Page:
Although Facebook doesn’t appear to be losing a lot of users, Priem said some advertisers have been seeing data indicating that people are spending less time on the social network. That’s raising concerns about whether the privacy breakdowns and problems with misinformation being spread on the services are taking a toll.

Read the whole story here.


Better than Drudge Report. Check out Whatfinger News, the Internet’s conservative frontpage founded by ex-military!

Please follow and like us:

14 responses to “Another bug: Photos of nearly 7 million Facebook users exposed

  1. Many years ago, M Zberg declared users of his system, “Dumb f…ers.” You are not a qualified customer. What is a good platform for a blog?

  2. I removed myself from Facebook when the blogger Amy Welborn tracked me down and located my email in 2014, after I had posted an unfavorable review on Amazon for one of her books. It was my ninety-second review on Amazon, and the first one in which an author responded theatening legal action (she later cooled down). Needless to say, Amy’s name is now synonomous with “mud” for me.
    I also have never regretted getting off Facebook. Wish I had avoided it completely.

    • She threatened to sue you because of your book review?
      I’d never heard of Amy Welborn, so I looked her up. She’s married to a former priest, good grief.
      Here’s an interesting piece on her:

      • Thanks, Dr. Eowyn. The book “Wish You Were Here” was about how divorcee Amy coped with widowhood after the death of her second, former-priest husband. I mentioned the article you cite. I later found another she wrote for the Jan 17, 2003 “Commonwealth” entitled “My Husband the Priest,” which is no longer available free on the Web.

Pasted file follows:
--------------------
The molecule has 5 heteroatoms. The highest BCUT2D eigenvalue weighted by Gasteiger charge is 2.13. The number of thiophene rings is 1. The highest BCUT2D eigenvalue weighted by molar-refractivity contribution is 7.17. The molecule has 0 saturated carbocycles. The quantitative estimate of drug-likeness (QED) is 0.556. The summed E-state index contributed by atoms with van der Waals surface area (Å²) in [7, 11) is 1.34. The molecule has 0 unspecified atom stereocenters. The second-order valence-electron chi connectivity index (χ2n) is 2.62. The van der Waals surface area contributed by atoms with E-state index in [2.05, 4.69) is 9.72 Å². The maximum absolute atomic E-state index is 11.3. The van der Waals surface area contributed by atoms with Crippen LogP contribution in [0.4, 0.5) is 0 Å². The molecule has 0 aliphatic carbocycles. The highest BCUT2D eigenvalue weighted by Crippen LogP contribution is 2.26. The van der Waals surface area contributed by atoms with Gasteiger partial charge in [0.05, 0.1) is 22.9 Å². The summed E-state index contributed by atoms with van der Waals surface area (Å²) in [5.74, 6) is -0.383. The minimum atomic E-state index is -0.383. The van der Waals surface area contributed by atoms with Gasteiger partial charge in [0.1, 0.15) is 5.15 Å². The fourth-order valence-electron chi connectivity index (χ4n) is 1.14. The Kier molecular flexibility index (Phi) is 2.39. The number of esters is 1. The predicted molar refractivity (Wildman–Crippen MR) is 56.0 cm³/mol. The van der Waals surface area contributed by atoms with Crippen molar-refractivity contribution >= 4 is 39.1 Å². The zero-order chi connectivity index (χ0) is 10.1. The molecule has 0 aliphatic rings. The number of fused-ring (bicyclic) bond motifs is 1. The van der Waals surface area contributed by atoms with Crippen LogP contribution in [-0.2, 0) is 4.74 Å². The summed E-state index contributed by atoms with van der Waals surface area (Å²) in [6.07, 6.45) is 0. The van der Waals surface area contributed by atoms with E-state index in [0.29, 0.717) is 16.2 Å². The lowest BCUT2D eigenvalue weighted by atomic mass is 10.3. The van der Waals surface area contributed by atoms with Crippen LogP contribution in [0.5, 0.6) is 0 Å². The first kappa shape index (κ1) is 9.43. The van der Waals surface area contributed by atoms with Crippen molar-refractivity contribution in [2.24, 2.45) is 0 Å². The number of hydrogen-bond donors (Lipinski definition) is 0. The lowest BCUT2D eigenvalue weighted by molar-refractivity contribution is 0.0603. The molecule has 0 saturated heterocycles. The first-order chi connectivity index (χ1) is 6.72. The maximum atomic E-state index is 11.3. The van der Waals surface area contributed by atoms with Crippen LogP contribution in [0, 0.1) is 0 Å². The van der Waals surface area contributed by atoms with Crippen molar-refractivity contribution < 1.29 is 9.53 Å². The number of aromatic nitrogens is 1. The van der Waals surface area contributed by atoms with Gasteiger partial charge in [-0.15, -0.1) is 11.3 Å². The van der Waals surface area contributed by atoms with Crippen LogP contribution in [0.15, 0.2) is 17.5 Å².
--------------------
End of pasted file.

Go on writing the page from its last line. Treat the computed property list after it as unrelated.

• She seems just a little bit sensitive…

  3. I have never had an account. I was suspicious of this at the outset and I still can’t understand the attraction. My wife has an account so she can keep up with friends and relatives. I suppose it isn’t a big deal if one is careful with the information provided.

    It seems to appeal to the ego of a lot of people who otherwise wouldn’t attain any measure of fame. Over time a person can drop a lot of personal information in dribs and drabs. With the advent of facial recognition there is also the prospect of being targeted in other ways.

    The CIA invested funds in this. They tried another approach that met with quite a bit of push back earlier. This one actually had people scrambling to provide all this detail about themselves. What they want is a system where a name, number or photo instantly pulls up every bit of personal and financial information on a person or group.

    So, even commenting on a site that is connected makes one vulnerable. I think it may be more difficult to obtain information, but certainly not impossible. These things aren’t “glitches”, the “glitch” is that somebody found out. They admit that they begin gathering and collating information the second you begin to compose something. Even if you don’t “publish” it, they have it, including any attachments.